The Best Sleep Trackers and Alarm Apps for Android

Was this page helpful?
01
of 06

Better Sleep and Better Wake-Up Calls

Sleep tracking

Insomnia and other sleep disorders affect many people (including me) and there's no one way to treat these issues. Instead, you usually have to experiment with some combination of sleeping pills, therapy, and behavior modification, such as monitoring your caffeine and alcohol intake and increasing your physical activity. I've tried all this and more, but sometimes there's no obvious reason why I can't sleep or I simply need a reset. (As it turns out, women may be more likely to suffer from insomnia in the first place.) That's where apps can come in, once you've ruled out any medical issues. Whether you need help getting to sleep, staying asleep, or a gentler wake-up than a blaring alarm clock, here are some apps to try. Sweet dreams!  

02
of 06

Sleepbot

Sleepbot

Sleepbot is a simple app that tracks how long you sleep each night and whether or not you're getting enough. Since it's not connected to a physical tracker, you have to tap a button when you're ready to go to sleep. When its alarm goes off in the morning, that counts as you waking up. You can also have the app track motion and record sound (presumably if you or your partner is a snorer. To use these features, you'll have to bring your smartphone into bed with you, which might be a bit weird. Sleepbot also has a resource section with tips on using the app, getting to sleep, and staying awake.

03
of 06

pzizz

pzizz

The pzizz app is all about helping you get you to sleep and making it restorative. It uses 100 billion soundtracks that are designed to relax whether you're turning in for the night or need a power nap. Pzizz also has built-in alarms and can be used offline, which means you can use in when flying so you can show up at your destination refreshed. Based on the Google Play reviews, I'm planning to try this app out very soon.

04
of 06

Sleep Genius

Sleep Genius

Can you go wrong with NASA approval? Sleep Genius was founded by neuroscientist Seth Horowitz, who had demonstrated that something called low-amplitude vestibular stimulation could induce sleep. Horowitz had been part of a NASA-funded team at State University of New York Stony Brook. The app uses specialized audio techniques to relax you and help you sleep; technology that is also used to help astronauts get a few winks. It also has alarms designed to gradually wake you up rather than be jolted out a bed by a traditional alarm clock.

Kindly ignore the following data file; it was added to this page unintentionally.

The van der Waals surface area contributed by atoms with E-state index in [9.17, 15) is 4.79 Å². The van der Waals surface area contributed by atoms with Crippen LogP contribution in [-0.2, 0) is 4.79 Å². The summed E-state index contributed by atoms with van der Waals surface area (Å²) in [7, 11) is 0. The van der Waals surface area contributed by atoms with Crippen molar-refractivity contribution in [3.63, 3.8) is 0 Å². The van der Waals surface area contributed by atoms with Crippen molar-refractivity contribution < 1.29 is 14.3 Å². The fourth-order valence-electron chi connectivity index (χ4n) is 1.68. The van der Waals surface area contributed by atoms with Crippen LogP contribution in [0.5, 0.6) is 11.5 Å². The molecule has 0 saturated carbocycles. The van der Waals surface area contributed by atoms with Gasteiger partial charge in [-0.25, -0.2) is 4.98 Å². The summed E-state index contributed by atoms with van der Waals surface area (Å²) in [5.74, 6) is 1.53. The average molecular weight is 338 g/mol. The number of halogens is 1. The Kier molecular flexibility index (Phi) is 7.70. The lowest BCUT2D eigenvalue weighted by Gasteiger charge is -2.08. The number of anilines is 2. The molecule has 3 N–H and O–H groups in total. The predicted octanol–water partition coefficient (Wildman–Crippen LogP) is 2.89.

05
of 06

Alarm Clock Xtreme

Alarm Clock Xtreme

True to its name, Alarm Clock Xtreme is all about getting you out of bed in the morning. You can choose from a few types of alarms including ones that gradually increase in volume to gently wake you up and ones that require you to solve a simple math problem in order to snooze. The biggest issue I've had with using my smartphone as an alarm is finding the snooze button and avoiding the dismiss button. (I've overslept while traveling many times.) Alarm Clock Xtreme includes the option of a large snooze button so you can't miss it. You can also change the duration between snoozes and limit the number allowed. 

06
of 06

Sleep as Android

Sleep As Android

Finally, Sleep as Android doubles as a sleep tracker and alarm, and uses your sleep cycles to determine when best to wake you. The app uses sounds and visuals to slowly pull you out of slumber and can also record snoring and other room noise. In order to snooze the app, you have to do an activity such as shaking the phone or doing a simple math problem. You can use it with Android Wear smartwatches too. I'm looking forward to trying all of these apps and improving my sleep. How about you?